Fr. Steve Teague, Rector

Will the Real Prodigal Stand Up?

The Rev. Dr. C. Steven Teague, Rector
Fourth Sunday in Lent

Luke’s 15th chapter – three Jesus parables, each ends with a party. I think Jesus likes parties. That would him a good Episcopalian. Grumpy people don’t play well with Jesus. A shepherd loses one sheep – leaves ninety-nine, finds it, brings it home, and throws a big party. A woman loses one coin, knocks herself out searching, finds it, and throws a big party. A prodigal comes home and dad throws a huge, rip-roaring party.

There are appropriate occasions for throwing a party. I misplace my cell phone sometimes. I have learned to call my number then listen for the ring. Once, days passed with neither phone nor ring tone. I remembered a jacket – and there it was. I was thrilled, but throwing a party to celebrate “my iPhone that was once lost, now is found,” never crossed my mind. In Jesus’ stories when what’s lost gets found, throw a party. Heaven even joins the joy.

Jesus rubs parties in the faces of Pharisees and scribes – non-party people. “This fellow welcomes sinners and eats with them.” Jesus says, “Yes, and your point. God’s overjoyed to find those you won’t.” In this parable, a prodigal gets more love than he expects, implying that’s just how God waits for all of us prodigals.

You know the story. An indulgent father – a selfish younger son who basically says, “Die old man. Give me my inheritance now.” He heads out to Gentile-land, a town named, “Desolate Living.” He squanders his inheritance on booze, women, and bacchanal parties. He has to find a job. He becomes sous chef to pigs. One day he “comes to himself,” “Those pigs have it better than me. I’ll go home, and tell dad, ‘I’m unworthy. Give me a job as a hired hand.’ Then I can get three squares and a bed, and be done with these pigs.” Off toward home he goes, practicing his speech as he walks.

Unbeknownst to the boy, dad’s been praying each day his trashy son will come home – hasn’t given up on him. One afternoon dad spots a familiar figure walking up the road. Unable to contain his joy, dad sprints down the road like a fool, scoops up his boy, laughing and crying, not paying attention to a word the boy tries to say. He’s come home. That’s what matters. Dad doesn’t say, “Well, I hope you learned your lesson;” or “Son, you about put your momma in her grave.” He violates all social and religious standards. He imposes no restrictions, consequences, or reprimands. Instead dad throws the finest robe on his back, a ring on his finger, and a pair of Allen Edmonds shoes on his feet. “He was dead. Now he’s alive. He was lost. Now he’s found. Call in the neighbors – break out the best Scotch – heat up the grill, hire a band – it’s party time.” A parent who acts like this, won’t even make him say he’s sorry – and who is the real prodigal?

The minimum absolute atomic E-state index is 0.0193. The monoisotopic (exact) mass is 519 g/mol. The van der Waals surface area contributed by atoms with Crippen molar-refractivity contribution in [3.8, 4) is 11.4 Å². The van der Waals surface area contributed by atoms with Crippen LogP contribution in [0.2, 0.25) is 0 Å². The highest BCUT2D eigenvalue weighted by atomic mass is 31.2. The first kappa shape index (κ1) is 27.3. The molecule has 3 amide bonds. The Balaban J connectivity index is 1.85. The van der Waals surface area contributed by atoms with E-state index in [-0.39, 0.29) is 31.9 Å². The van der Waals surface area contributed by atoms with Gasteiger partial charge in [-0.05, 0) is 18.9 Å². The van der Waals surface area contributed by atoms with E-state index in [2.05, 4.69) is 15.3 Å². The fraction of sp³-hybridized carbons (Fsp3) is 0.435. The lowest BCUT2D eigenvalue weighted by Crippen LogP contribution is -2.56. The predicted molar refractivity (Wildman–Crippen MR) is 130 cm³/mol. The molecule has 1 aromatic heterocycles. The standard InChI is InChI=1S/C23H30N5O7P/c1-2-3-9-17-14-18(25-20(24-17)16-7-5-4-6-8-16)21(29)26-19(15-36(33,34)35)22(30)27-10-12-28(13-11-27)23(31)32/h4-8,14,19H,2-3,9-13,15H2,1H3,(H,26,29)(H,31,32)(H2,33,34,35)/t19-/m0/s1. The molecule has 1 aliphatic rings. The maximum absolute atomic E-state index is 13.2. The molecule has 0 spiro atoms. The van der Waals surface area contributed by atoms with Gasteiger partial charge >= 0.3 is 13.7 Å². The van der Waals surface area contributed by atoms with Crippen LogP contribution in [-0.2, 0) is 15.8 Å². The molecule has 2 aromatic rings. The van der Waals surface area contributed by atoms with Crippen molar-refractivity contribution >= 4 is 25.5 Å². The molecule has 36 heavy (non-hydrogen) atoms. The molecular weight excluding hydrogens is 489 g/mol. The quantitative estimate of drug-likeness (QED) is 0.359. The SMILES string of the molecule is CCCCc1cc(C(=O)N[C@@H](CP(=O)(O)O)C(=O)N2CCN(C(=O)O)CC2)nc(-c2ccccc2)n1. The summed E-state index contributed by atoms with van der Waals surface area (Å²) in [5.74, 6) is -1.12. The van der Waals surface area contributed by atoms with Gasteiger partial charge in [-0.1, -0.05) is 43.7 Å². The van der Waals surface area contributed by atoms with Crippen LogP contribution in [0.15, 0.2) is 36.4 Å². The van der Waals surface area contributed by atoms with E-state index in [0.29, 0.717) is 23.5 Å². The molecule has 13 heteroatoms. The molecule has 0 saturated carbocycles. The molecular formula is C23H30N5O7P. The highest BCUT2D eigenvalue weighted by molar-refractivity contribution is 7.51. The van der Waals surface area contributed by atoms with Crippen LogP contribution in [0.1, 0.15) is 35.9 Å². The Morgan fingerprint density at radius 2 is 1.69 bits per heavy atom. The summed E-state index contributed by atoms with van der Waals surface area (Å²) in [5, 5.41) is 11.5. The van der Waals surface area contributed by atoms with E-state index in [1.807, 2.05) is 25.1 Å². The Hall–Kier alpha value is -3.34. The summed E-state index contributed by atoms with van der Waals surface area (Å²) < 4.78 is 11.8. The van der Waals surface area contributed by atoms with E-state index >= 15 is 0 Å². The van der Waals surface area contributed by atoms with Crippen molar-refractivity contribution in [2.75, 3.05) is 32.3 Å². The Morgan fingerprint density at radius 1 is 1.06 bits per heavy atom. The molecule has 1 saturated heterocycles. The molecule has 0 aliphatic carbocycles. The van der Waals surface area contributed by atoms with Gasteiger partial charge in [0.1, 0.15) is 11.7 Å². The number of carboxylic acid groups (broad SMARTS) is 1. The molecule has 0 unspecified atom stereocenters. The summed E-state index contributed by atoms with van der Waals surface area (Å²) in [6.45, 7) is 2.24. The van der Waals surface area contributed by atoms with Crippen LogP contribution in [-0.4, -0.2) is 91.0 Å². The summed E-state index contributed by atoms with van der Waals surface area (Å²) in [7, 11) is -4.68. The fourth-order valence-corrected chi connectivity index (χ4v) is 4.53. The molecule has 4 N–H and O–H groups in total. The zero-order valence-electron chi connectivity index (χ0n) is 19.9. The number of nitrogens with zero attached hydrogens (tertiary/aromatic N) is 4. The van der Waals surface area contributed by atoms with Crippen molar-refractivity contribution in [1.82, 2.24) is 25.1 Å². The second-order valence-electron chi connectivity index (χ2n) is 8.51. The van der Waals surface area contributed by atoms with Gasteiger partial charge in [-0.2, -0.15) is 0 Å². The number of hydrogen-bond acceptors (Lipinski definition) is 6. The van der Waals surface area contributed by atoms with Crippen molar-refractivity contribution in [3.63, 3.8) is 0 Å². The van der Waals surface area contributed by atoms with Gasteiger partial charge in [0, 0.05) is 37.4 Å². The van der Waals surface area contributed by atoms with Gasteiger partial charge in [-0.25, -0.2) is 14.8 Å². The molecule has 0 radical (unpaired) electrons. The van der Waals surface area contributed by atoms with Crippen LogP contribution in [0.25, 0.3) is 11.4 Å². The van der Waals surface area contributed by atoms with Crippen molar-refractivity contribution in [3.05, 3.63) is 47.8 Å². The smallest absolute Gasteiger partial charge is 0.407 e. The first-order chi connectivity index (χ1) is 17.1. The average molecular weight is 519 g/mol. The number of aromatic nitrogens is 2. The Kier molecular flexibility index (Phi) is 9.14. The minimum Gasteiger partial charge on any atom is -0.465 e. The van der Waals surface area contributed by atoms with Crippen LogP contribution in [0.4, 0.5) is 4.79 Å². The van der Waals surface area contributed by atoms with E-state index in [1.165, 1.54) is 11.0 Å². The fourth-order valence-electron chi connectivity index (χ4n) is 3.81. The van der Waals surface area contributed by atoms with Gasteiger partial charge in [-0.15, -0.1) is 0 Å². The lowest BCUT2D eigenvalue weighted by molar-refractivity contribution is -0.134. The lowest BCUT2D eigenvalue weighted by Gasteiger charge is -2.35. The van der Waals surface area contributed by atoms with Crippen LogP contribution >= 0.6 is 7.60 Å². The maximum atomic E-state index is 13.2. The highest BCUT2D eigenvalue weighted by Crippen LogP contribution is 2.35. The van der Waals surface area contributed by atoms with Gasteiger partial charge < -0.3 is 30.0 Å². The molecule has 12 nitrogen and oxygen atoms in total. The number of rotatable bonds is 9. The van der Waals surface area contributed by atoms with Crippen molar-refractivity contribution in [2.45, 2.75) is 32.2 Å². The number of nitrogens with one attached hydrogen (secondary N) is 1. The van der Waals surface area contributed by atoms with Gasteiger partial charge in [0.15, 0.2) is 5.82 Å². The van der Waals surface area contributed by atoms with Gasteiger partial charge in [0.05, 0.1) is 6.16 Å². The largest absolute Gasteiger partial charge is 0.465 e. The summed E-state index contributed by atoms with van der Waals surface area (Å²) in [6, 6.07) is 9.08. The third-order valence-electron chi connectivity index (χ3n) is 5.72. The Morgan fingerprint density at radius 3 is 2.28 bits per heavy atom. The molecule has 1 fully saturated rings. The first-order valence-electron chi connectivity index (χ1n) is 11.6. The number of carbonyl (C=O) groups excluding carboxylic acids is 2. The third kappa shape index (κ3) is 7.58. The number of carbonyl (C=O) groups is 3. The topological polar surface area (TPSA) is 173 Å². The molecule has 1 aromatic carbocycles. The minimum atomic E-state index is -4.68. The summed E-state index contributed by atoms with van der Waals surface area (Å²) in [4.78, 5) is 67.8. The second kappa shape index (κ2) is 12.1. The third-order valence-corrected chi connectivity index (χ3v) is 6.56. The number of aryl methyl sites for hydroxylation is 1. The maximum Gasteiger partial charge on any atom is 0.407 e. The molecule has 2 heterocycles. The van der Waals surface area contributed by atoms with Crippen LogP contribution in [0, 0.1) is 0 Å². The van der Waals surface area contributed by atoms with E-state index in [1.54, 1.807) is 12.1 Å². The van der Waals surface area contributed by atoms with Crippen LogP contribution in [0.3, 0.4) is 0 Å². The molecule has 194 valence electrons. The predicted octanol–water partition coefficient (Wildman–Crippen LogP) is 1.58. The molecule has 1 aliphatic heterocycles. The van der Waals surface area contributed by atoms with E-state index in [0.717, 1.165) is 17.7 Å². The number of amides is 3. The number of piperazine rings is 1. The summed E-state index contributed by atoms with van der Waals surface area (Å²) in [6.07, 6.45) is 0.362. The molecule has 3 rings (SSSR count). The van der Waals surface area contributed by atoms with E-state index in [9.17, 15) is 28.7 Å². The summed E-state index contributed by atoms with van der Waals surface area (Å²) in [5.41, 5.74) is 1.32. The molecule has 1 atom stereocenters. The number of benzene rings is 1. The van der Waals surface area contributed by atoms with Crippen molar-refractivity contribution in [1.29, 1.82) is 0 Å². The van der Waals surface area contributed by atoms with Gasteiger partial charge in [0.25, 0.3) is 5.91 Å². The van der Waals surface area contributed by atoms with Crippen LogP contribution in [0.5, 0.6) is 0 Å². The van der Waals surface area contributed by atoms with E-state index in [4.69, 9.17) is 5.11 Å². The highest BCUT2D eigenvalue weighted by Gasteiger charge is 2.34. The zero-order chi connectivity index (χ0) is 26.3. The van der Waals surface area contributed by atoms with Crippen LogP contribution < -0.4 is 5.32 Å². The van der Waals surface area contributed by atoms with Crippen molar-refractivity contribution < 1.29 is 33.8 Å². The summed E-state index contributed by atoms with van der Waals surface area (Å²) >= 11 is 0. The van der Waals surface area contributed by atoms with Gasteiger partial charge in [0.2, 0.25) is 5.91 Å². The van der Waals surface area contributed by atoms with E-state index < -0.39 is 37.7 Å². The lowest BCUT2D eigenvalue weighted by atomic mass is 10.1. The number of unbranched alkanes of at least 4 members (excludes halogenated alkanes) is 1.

Older brother walking toward the estate house hears the merry-making. “What’s up?” “Your brother just came home, and your dad’s gone crazy; thrown one heck of a party.” Older brother says, “Cold day ‘you know where’ before I go in there. This is not right.”

Dad notices a sheep is missing, a coin’s lost. He goes out to find the older boy – begs him to join them. His response: “You’re disgusting, welcoming and eating with sinners. You never threw me a party. I’m not going.” The older boy’s right you know. He’s dutiful, obedient, the good child, keeps the farm afloat – and he’s also probably boring. “Son, you’re with me. Your dead brother is alive now – home. Come with me to the party.” A son who acts like this – could he be a prodigal, too? How do we respond to God’s outrageous love and desire for people like us, and unlike us?

Jesus’ light falls on a dysfunctional family and a father who swallows his pride to save his children. It’s about grace, a broken-hearted father who keeps waiting and reaching for those he loves. If you’re the younger prodigal, the father’s grace is a blessing. If you’re the elder, the father’s grace is DISGRACE. Someone’s getting what you’ve earned. Well, get over it. Gods calls us to join His mission of reconciling, seeking, welcoming and restoring those willing to come home. And those who refuse, “Go find them and invite them in.” God keeps the light on for all of us. “I’m throwing a party – rejoice and come in” – that’s God’s point.

This story is not about us behaving badly or about us at all. It’s about God’s outrageous love and what God does for us in Jesus. The human heart, when self-centered and not God-centered, can be conniving and deceitful – or it can grow hardened and bitter. We exclude ourselves, yet God won’t. God keeps reaching and inviting us to the great party of divine love, a God who won’t be bound by what we think is right and wrong.

Can you hear the music, tapping your foot to the beat? Here, grab a plate, have some punch; can you get your Electric Slide on? What finally heals our defective hearts is to join the party, see and rejoice for all God is doing. You’ll accept God’s invitation when such outrageous grace and love raises such joy in your heart you dance and weep at the same time. Welcome to the party. God doesn’t lose anyone; keeps no one out; forces no one in.

And there the story stops. Now, Jesus puts this story into your hands and mine to finish. I hope you have your party clothes ready.